Continental Philosophy Review

, Volume 42, Issue 4, pp 555–572 | Cite as

Hegel and Deleuze on the metaphysical interpretation of the calculus



The aim of this paper is to explore the uses made of the calculus by Gilles Deleuze and G. W. F. Hegel. I show how both Deleuze and Hegel see the calculus as providing a way of thinking outside of finite representation. For Hegel, this involves attempting to show that the foundations of the calculus cannot be thought by the finite understanding, and necessitate a move to the standpoint of infinite reason. I analyse Hegel’s justification for this introduction of dialectical reason by looking at his responses to Berkeley’s criticisms of the calculus. For Deleuze, instead, I show that the differential must be understood as escaping from both finite and infinite representation. By highlighting the sub-representational character of the differential in his system, I show how the differential is a key moment in Deleuze’s formulation of a transcendental empiricism. I conclude by dealing with some of the common misunderstandings that occur when Deleuze is read as endorsing a modern mathematical interpretation of the calculus.


Hegel Deleuze Calculus Mathematics Representation 


  1. Berkeley, George. 1992. De Motu and the Analyst (trans: Jesseph, Douglas M.). Dordrecht: Kluwer.Google Scholar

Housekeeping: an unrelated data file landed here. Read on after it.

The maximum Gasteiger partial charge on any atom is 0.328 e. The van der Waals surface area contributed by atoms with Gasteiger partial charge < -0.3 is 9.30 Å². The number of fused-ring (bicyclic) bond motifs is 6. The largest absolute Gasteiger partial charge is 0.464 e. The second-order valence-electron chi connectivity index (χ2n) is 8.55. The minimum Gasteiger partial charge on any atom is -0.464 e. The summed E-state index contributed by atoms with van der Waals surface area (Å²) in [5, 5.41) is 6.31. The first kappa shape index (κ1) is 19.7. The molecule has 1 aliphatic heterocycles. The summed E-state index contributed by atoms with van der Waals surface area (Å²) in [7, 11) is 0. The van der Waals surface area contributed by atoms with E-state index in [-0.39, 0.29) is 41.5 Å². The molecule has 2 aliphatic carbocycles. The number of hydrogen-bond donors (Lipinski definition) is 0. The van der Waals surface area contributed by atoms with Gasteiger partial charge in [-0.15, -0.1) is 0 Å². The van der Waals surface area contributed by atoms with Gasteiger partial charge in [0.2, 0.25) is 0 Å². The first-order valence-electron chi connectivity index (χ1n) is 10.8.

2. Boyer, Carl B. 1959. The history of the calculus and its conceptual development. London: Dover.Google Scholar
  3. Deleuze, Gilles. 1994. Difference and repetition (trans: Patton, P.). New York: Columbia University Press.Google Scholar
  4. Duffy, Simon. 2006. The logic of expression: quality, quantity, and intensity in Spinoza, Hegel and Deleuze. Aldershot: Ashgate.Google Scholar
  5. Eves, Howard Whitley. 1990. An introduction to the history of mathematics. Philadelphia: Saunders College Pub.Google Scholar
  6. Hegel, G.W.F. 1989. Hegel’s science of logic (trans: Miller, A.V.). Atlantic Highlands, NJ: Humanities Press International.Google Scholar
  7. Monk, Ray. 1997. Was Russell an analytic philosopher? In The rise of analytic philosophy, ed. H.-J. Glock, 35–50. Oxford: Blackwell.Google Scholar
  8. Newton, Sir Isaac. 1934. Mathematical principles of natural philosophy and his system of the world (trans: Cajori, Florian.). London: University of California Press.Google Scholar
  9. Newton, Sir Isaac. 1964. The mathematical works of Isaac Newton. ed. D.T. Whiteside. New York: Johnson Reprint.Google Scholar
  10. OU. History of Mathematics Course Team. 1974. History of mathematics. Milton Keynes: Open University Press.Google Scholar
  11. Russell, Bertrand. 1946. A history of western philosophy: and its connection with political and social circumstances from the earliest times to the present day. London: Allen and Unwin.Google Scholar
  12. Russell, Bertrand. 1956. Portraits from memory. London: Allen and Unwin.Google Scholar
  13. Struik, D. J. (ed.). 1986. A source book in mathematics 1200–1800. Princeton: Princeton University Press.Google Scholar

Copyright information

© Springer Science+Business Media B.V. 2009

Authors and Affiliations

  1. 1.Manchester Metropolitan UniversityManchesterUK

Personalised recommendations